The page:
Keogh Review Final Report Published
By Dave Grimshaw
Irwin Mitchell represents around 500 patients affected by treatment at all 14 trusts investigated by the Keogh Review.
The law firm was invited to submit evidence to the Review in the form of details of concluded negligence cases so that the Review could learn from them.
Lisa Jordan, head of the medical law and patients’ rights team at Irwin Mitchell, comments on the final report by Sir Bruce Keogh: “Amidst all the political positioning – it is important to remember that the point of the Keogh Review is to inspect and report on what improvements can be made to care in these hospitals to prevent others from suffering from basic errors in their treatment.
“Patients and families who instruct us to investigate their cases are always asking us how they can stop what happened to them affecting others in future. They want to see the poor standards they have experienced turned into good practice and see that maintained long term.
“It is worth also remembering that this is not just about death rates but also the many others who suffer permanent serious injuries because of mistakes by NHS staff.
“The Keogh Review needs to be a template for examining performance to be used by the Chief Inspector of Hospitals and the Care Quality Commission. It is important that patient safety is at the heart of all improvements and changes made in the NHS to reassure the public and restore patients’ confidence in making difficult health choices which could affect their lives forever.”
Arend Von Weilligh was just 16-years-old when he was admitted to Basildon hospital on 15 October 2008 with suspected appendicitis having been referred by his GP earlier that day.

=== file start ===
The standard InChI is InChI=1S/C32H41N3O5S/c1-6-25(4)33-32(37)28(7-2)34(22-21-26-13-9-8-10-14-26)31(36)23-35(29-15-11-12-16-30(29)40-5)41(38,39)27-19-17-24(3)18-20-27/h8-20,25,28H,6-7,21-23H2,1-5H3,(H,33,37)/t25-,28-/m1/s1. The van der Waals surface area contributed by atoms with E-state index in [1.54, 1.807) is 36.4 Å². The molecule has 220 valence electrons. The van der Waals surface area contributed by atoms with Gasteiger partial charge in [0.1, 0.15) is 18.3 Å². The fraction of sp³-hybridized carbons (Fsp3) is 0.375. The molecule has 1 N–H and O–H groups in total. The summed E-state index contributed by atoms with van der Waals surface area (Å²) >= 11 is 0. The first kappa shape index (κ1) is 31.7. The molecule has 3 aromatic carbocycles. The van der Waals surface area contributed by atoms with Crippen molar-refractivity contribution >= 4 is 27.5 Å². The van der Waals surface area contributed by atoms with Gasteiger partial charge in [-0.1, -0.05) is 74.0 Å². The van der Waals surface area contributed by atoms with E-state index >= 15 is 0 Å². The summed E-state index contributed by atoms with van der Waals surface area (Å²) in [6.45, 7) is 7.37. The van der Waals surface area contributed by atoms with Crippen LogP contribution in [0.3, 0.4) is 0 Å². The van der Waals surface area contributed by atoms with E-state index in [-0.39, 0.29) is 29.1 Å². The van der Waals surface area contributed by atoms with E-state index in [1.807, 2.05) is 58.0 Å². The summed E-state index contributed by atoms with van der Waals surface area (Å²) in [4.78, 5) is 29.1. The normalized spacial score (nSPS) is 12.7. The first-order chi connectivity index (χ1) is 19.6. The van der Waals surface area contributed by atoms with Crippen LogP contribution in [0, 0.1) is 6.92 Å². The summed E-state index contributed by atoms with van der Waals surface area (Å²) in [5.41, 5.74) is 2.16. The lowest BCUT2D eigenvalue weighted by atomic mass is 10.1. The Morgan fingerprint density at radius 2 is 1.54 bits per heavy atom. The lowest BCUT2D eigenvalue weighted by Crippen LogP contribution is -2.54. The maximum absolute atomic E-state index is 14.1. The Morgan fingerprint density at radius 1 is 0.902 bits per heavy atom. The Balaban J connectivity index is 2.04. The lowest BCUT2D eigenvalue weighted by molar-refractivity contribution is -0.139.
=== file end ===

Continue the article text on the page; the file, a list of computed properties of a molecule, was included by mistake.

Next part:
But he was not fully diagnosed for two days and although he was supposed to undergo an emergency operation, this did not take place until 10am the next day.
He was discharged home on 20 October but remained in significant pain and unwell and was rushed back to hospital five days later by ambulance.
Further delays in his treatment meant it was another three days before scans confirmed there was a serious infection and Arend underwent major abdominal surgery for the second time to drain the wound of pus and fluid before he was transferred to the intensive care unit.
After more treatment to the infected wound he was again discharged on 13 November and has been left with large scars from the two operations.
Arend had lost almost 10kg in weight between 15 October and 12 November and his father Eric took legal action against the NHS Trust in order to raise his concerns and seek answers about his son’s treatment.
Irwin Mitchell took legal action against the trust on the family’s behalf alleging a delay in the diagnosis of appendicitis, that they discharged him too early in October and that there was a delay in performing scans which discovered the abscess. If these failures hadn’t occurred it is believed he would have made a full recovery originally and would not have required a second major operation and further treatment.
Eric Von Wielligh, from Warley, Brentwood, Essex said: “Arend spent much longer in hospital than he should have done and it was very scary seeing the amount of pain he was in. He lost a lot of weight, suffered from significant scarring and ended up missing weeks of school. We were also concerned about the information and advice given to us when he was discharged and we were not really told how to help get his weight back up.
“My son’s treatment at the hospital was poor and although there are obviously many patients who receive a fantastic service from the NHS, I hope the Keogh Review identifies the areas which can be improved so that others don’t have to go through a similar ordeal to our family.”
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